PassPorter's Club Update
  • More than 1000 vacationers are now enjoying access to all our e-books, e-worksheets, and super-sized photo archive images -- thank you for your continued support!
  • Our latest e-book, "PassPorter's Festivals and Celebrations at Walt Disney World" by Thomas Cackler, is available for Club Passholders to download free of extra charges.
  • Two new screen layouts -- Winter and Christmas (complete with falling snowflakes) -- are available for Club Passholders:
  • More details at

  • In this issue,  PassPorter Author Jennifer Marx geeks-out over her new favorite electronic device in, iPhone, I Travel, and 
    PassPorter Feature Columnist Cheryl Pendry desribes one of her "bear-y" favorite eateries, the Magic Kingdom's Crystal Palace. Finally, Jack Skatt is back with a brand-new Walt Disney World Treasure Hunt. Enjoy!

    Jennifer and Dave
    PassPorter Publishers and Authors

     Did You Know?

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    folks benefiting the Dream Team Project

    Happy Holidays!
    From Our Family to Yours!

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      Travel Feature: 

    iPhone, I Travel: Take Your Trip to the Next Level With iPhone
    by Jennifer Marx, PassPorter Author

    Are you ready to take your travels to the next level? Try an Apple iPhone. An iPhone on a trip is like Internet on a computer. With iPhone along, you're virtually always connected to a myriad of resources that can improve your travel and enrich your experience. I became an iPhone user in early October (a birthday present - thanks, Dave!) and fell in love with it within a week. This was no mere toy or fun gadget. When I took the iPhone on our recent MouseFest trip to Walt Disney World and the Disney Cruise Line, I was amazed at how useful and essential my iPhone quickly became.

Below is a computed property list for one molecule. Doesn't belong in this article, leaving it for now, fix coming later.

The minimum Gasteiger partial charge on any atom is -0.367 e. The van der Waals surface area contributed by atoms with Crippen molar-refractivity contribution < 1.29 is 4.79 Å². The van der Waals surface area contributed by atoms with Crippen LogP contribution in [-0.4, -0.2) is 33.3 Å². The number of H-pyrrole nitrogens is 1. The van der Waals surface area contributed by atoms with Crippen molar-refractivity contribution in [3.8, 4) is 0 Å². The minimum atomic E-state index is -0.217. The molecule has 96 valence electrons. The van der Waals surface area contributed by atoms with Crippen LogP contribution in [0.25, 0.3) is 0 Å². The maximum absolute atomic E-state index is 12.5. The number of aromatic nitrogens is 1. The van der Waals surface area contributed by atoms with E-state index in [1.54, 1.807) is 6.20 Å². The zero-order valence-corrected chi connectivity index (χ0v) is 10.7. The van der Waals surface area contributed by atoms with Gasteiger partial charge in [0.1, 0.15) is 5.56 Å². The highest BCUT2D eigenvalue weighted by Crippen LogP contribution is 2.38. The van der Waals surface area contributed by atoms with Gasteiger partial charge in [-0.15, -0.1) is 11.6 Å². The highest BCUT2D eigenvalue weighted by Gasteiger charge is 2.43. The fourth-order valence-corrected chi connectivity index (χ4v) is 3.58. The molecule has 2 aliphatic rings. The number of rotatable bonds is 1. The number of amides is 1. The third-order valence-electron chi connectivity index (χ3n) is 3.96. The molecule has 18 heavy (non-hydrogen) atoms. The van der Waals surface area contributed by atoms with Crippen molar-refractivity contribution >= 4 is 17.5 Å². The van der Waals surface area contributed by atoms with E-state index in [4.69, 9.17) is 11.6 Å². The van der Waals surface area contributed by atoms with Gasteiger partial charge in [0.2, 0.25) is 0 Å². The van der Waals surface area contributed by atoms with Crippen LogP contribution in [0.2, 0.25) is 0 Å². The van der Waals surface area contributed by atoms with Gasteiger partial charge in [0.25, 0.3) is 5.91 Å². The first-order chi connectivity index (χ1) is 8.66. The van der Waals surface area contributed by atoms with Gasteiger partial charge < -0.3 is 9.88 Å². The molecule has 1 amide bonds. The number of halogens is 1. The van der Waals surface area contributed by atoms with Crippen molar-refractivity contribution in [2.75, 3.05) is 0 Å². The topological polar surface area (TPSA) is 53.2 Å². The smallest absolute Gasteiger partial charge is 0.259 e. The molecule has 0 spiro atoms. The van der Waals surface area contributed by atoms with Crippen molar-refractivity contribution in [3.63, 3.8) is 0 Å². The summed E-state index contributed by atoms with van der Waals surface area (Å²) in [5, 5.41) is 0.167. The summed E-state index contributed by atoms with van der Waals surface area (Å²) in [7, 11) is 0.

You've probably heard of the iPhone already. If not, on the surface the iPhone is a cell phone with a sophisticated touchscreen, built-in iPod, and Internet access via wi-fi as well as the exclusive carrier (AT&T in the U.S.). (Between wi-fi and the AT&T Edge data network, there's almost always a way to connect to the Internet without fuss or added cost.) I think the iPhone name is a bit of a misnomer, because it's the iPhone's non-cellphone features that I use the most. The iPhone is really so much more than a cell phone, and so unlike other cell phones, even those with touchscreens, media players, or web browsing. If you haven't seen the iPhone, you haven't seen anything yet. (More on how to see an iPhone at the end of this article.)